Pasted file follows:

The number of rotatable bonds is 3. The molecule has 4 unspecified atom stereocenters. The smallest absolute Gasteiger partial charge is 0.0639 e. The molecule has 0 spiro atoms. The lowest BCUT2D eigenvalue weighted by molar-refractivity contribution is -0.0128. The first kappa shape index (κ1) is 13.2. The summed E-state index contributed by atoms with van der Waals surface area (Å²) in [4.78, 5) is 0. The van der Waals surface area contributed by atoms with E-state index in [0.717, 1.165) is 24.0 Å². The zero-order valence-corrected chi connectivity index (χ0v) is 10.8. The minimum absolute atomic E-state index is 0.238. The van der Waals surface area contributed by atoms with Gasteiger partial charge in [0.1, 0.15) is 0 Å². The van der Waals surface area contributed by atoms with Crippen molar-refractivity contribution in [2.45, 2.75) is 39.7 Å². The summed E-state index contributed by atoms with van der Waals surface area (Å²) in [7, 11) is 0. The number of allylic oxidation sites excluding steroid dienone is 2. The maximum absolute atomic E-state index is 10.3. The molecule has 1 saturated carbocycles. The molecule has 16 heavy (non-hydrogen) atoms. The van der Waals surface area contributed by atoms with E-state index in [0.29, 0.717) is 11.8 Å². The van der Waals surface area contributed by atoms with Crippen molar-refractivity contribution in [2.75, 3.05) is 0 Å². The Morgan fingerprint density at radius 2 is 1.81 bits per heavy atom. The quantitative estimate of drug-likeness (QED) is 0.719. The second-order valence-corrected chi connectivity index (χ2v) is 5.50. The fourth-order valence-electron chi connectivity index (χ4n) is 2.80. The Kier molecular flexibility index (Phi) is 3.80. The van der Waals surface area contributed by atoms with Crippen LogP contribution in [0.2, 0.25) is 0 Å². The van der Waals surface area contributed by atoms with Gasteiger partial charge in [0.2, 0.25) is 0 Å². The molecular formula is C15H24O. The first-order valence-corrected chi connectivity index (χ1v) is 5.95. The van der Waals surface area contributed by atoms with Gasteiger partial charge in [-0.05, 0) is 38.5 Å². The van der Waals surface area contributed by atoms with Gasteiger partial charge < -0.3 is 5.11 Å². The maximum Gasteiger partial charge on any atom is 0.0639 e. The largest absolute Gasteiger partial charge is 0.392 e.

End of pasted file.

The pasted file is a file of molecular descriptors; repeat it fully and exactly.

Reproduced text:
The number of rotatable bonds is 3. The molecule has 4 unspecified atom stereocenters. The smallest absolute Gasteiger partial charge is 0.0639 e. The molecule has 0 spiro atoms. The lowest BCUT2D eigenvalue weighted by molar-refractivity contribution is -0.0128. The first kappa shape index (κ1) is 13.2. The summed E-state index contributed by atoms with van der Waals surface area (Å²) in [4.78, 5) is 0. The van der Waals surface area contributed by atoms with E-state index in [0.717, 1.165) is 24.0 Å². The zero-order valence-corrected chi connectivity index (χ0v) is 10.8. The minimum absolute atomic E-state index is 0.238. The van der Waals surface area contributed by atoms with Gasteiger partial charge in [0.1, 0.15) is 0 Å². The van der Waals surface area contributed by atoms with Crippen molar-refractivity contribution in [2.45, 2.75) is 39.7 Å². The summed E-state index contributed by atoms with van der Waals surface area (Å²) in [7, 11) is 0. The number of allylic oxidation sites excluding steroid dienone is 2. The maximum absolute atomic E-state index is 10.3. The molecule has 1 saturated carbocycles. The molecule has 16 heavy (non-hydrogen) atoms. The van der Waals surface area contributed by atoms with E-state index in [0.29, 0.717) is 11.8 Å². The van der Waals surface area contributed by atoms with Crippen molar-refractivity contribution in [2.75, 3.05) is 0 Å². The Morgan fingerprint density at radius 2 is 1.81 bits per heavy atom. The quantitative estimate of drug-likeness (QED) is 0.719. The second-order valence-corrected chi connectivity index (χ2v) is 5.50. The fourth-order valence-electron chi connectivity index (χ4n) is 2.80. The Kier molecular flexibility index (Phi) is 3.80. The van der Waals surface area contributed by atoms with Crippen LogP contribution in [0.2, 0.25) is 0 Å². The van der Waals surface area contributed by atoms with Gasteiger partial charge in [0.2, 0.25) is 0 Å². The molecular formula is C15H24O. The first-order valence-corrected chi connectivity index (χ1v) is 5.95. The van der Waals surface area contributed by atoms with Gasteiger partial charge in [-0.05, 0) is 38.5 Å². The van der Waals surface area contributed by atoms with Gasteiger partial charge < -0.3 is 5.11 Å². The maximum Gasteiger partial charge on any atom is 0.0639 e. The largest absolute Gasteiger partial charge is 0.392 e.